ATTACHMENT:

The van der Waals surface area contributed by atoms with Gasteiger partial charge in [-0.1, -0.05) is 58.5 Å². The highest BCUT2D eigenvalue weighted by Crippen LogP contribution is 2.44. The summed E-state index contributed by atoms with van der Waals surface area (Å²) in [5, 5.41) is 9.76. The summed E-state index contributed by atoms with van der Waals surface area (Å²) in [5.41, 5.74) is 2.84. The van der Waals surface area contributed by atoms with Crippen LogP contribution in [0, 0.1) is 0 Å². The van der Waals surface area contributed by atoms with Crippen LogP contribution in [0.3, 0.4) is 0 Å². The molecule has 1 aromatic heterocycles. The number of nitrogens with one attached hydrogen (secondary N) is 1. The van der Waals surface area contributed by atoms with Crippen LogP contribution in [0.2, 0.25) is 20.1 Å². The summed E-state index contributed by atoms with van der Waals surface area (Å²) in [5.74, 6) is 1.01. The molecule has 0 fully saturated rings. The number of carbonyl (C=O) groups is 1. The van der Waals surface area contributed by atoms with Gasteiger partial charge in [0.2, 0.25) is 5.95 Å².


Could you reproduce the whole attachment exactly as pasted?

The van der Waals surface area contributed by atoms with Gasteiger partial charge in [-0.1, -0.05) is 58.5 Å². The highest BCUT2D eigenvalue weighted by Crippen LogP contribution is 2.44. The summed E-state index contributed by atoms with van der Waals surface area (Å²) in [5, 5.41) is 9.76. The summed E-state index contributed by atoms with van der Waals surface area (Å²) in [5.41, 5.74) is 2.84. The van der Waals surface area contributed by atoms with Crippen LogP contribution in [0, 0.1) is 0 Å². The van der Waals surface area contributed by atoms with Crippen LogP contribution in [0.3, 0.4) is 0 Å². The molecule has 1 aromatic heterocycles. The number of nitrogens with one attached hydrogen (secondary N) is 1. The van der Waals surface area contributed by atoms with Crippen LogP contribution in [0.2, 0.25) is 20.1 Å². The summed E-state index contributed by atoms with van der Waals surface area (Å²) in [5.74, 6) is 1.01. The molecule has 0 fully saturated rings. The number of carbonyl (C=O) groups is 1. The van der Waals surface area contributed by atoms with Gasteiger partial charge in [0.2, 0.25) is 5.95 Å².